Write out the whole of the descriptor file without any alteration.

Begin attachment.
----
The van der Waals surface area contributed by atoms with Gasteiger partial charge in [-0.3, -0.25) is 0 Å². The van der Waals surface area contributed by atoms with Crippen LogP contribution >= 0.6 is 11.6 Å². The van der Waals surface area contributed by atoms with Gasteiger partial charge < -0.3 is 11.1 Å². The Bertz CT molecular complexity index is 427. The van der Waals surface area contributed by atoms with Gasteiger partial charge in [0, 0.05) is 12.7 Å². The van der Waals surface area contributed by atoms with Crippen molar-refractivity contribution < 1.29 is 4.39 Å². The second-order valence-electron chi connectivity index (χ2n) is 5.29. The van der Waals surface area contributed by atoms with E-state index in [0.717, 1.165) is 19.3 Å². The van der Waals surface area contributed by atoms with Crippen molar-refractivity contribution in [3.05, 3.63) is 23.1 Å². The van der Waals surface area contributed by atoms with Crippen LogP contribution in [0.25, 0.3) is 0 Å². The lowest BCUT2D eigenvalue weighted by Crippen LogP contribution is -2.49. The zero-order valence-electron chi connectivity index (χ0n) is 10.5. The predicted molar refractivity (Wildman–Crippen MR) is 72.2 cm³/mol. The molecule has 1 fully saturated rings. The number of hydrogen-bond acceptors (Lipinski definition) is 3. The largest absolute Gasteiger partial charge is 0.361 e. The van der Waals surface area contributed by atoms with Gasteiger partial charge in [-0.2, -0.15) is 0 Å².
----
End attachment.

The van der Waals surface area contributed by atoms with Gasteiger partial charge in [-0.3, -0.25) is 0 Å². The van der Waals surface area contributed by atoms with Crippen LogP contribution >= 0.6 is 11.6 Å². The van der Waals surface area contributed by atoms with Gasteiger partial charge < -0.3 is 11.1 Å². The Bertz CT molecular complexity index is 427. The van der Waals surface area contributed by atoms with Gasteiger partial charge in [0, 0.05) is 12.7 Å². The van der Waals surface area contributed by atoms with Crippen molar-refractivity contribution < 1.29 is 4.39 Å². The second-order valence-electron chi connectivity index (χ2n) is 5.29. The van der Waals surface area contributed by atoms with E-state index in [0.717, 1.165) is 19.3 Å². The van der Waals surface area contributed by atoms with Crippen molar-refractivity contribution in [3.05, 3.63) is 23.1 Å². The van der Waals surface area contributed by atoms with Crippen LogP contribution in [0.25, 0.3) is 0 Å². The lowest BCUT2D eigenvalue weighted by Crippen LogP contribution is -2.49. The zero-order valence-electron chi connectivity index (χ0n) is 10.5. The predicted molar refractivity (Wildman–Crippen MR) is 72.2 cm³/mol. The molecule has 1 fully saturated rings. The number of hydrogen-bond acceptors (Lipinski definition) is 3. The largest absolute Gasteiger partial charge is 0.361 e. The van der Waals surface area contributed by atoms with Gasteiger partial charge in [-0.2, -0.15) is 0 Å².